Time for BIG prints

More testing of our GigaPan Epic Pro

I’ve been out with the GigaPan head again, looking for ways to use it for large prints.

The black and white shot is one of the squares on New Walk in Leicester, dating from the 1860′s

De Montfort Square, Leicester – Statue of Sir Robert Hall. Click for bigger image in new window

The GigaPan is an interesting device for taking high resolution shots and in many ways matches some of the considerations you’d consider for Large Format photography (see some of my previous GigaPan notes – First look and Out at night)

I should point out that we’ve got it for making printable images, although we can supply Web Panoramic type shots if needed.

The small image is a 100% crop from the original colour image.

Detail from the full size colour original stitched image

The stitched colour image was converted to B&W using both the normal PS B&W conversion adjustment (for the sky) and Nik Silver Efex 2 for the rest of the image.

Both conversions were created as layers over the colour original, with the sky ‘painted in’ via a mask. Nik Silver Efex 2 may be great for many images, but I do find that even with control points, some of the the local contrast enhancement adjustments can spill into broad halos with a blue sky and the fine detail of the winter trees.  By all means make use of features such as you find in Silver Efex, but always beware of overdoing things.

Many of my recent high resolution shots have been taken with the Canon 1Ds3 and TS-E90mm lens (no shift or tilt used), where I’ve had to move to smaller apertures than I’d normally like (f13 instead of f/8) so as to increase depth of field.

At full resolution, you can see that the statue is slightly less sharp than the background, but you’d really need a huge print to notice.

Detail of statue, showing focus softness (100% crop)

Indeed, a masked application of a bit of smart sharpening to parts of the statue (~2 pixel radius) would bring back local contrast and show the statue almost as sharp  - in a print - as the background.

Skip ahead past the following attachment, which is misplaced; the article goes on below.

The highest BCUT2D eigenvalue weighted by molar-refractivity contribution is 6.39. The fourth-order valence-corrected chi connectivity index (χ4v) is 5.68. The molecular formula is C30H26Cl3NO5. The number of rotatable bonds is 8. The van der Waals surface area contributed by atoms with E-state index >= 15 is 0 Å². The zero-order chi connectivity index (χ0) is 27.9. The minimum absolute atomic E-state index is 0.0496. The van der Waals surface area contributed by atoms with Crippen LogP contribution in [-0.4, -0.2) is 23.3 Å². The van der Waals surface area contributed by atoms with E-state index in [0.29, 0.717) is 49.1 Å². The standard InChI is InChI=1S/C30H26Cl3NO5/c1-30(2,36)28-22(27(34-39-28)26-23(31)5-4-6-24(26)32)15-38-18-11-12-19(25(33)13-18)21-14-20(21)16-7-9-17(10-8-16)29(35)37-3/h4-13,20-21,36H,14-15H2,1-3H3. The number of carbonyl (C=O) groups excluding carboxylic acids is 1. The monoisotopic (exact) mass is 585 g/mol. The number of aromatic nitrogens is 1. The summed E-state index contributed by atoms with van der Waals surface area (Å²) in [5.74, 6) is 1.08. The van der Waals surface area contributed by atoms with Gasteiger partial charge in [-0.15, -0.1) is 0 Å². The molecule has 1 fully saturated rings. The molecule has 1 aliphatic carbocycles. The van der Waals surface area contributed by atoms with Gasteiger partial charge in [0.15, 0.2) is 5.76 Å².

That lack of sharpness if you have items at different distances is always there – you just don’t see it in a 20MP image as opposed to a 500MP (equiv) image. Of course I could reshoot the image and do some focus stacking, but I suspect I’d need to do it manually, since most focus stacking software might balk at multiple 1.5GB layers…

I’m looking at other software for stitching too, since geometry restrictions, and in particular the limit of 8 bit working make the GigaPan software less than ideal for print work.

The 8 bit limitation was one reason for the multiple conversions when producing a B&W image. 8 bit colour source images are much more likely to show banding in monochrome, particularly when darkening the blue sky, as I did for this example.

I’ve not worked on this image to alter or ‘fix’ much, but for big prints I do take quite a while getting rid of cigarette ends, litter and other items that draw your attention far more than they would in real life.

More testing to come…

  • Lynn Allan

    Good article. I have a question about your statement:
    “smaller apertures than I’d normally like (f13 instead of f/8) so as to increase depth of field”

    I’d be interested in your feedback to a comment I read “somewhere on the web” … don’t recall the link, sorry

    It was roughly equivalent to saying:
    “Don’t go to an f-stop more closed-down than f11 on a crop or full-frame camera. The gains in DOF are counter-balanced or worse by overall loss of sharpness due to defraction.”

    • http://www.northlight-images.co.uk Keith

      Sometimes the loss of sharpness (from diffraction) makes a difference to the image, sometimes not. It does depend on what you’re using the images for.

      It’s well worth setting up your camera looking at a very detailed subject at say 5 metres, with a distant background, and taking a series of shots at different apertures.

      The ‘problem’ of diffraction is wildly overestimated by many, and unless you are printing big, may not really be obvious even at f/22. I do indeed prefer to use my (best) lenses, such as the TS-E24, at f/7.1 or f/8 for critical detail, but I know that at longer focal lengths (such as the stitching example) I may need to go higher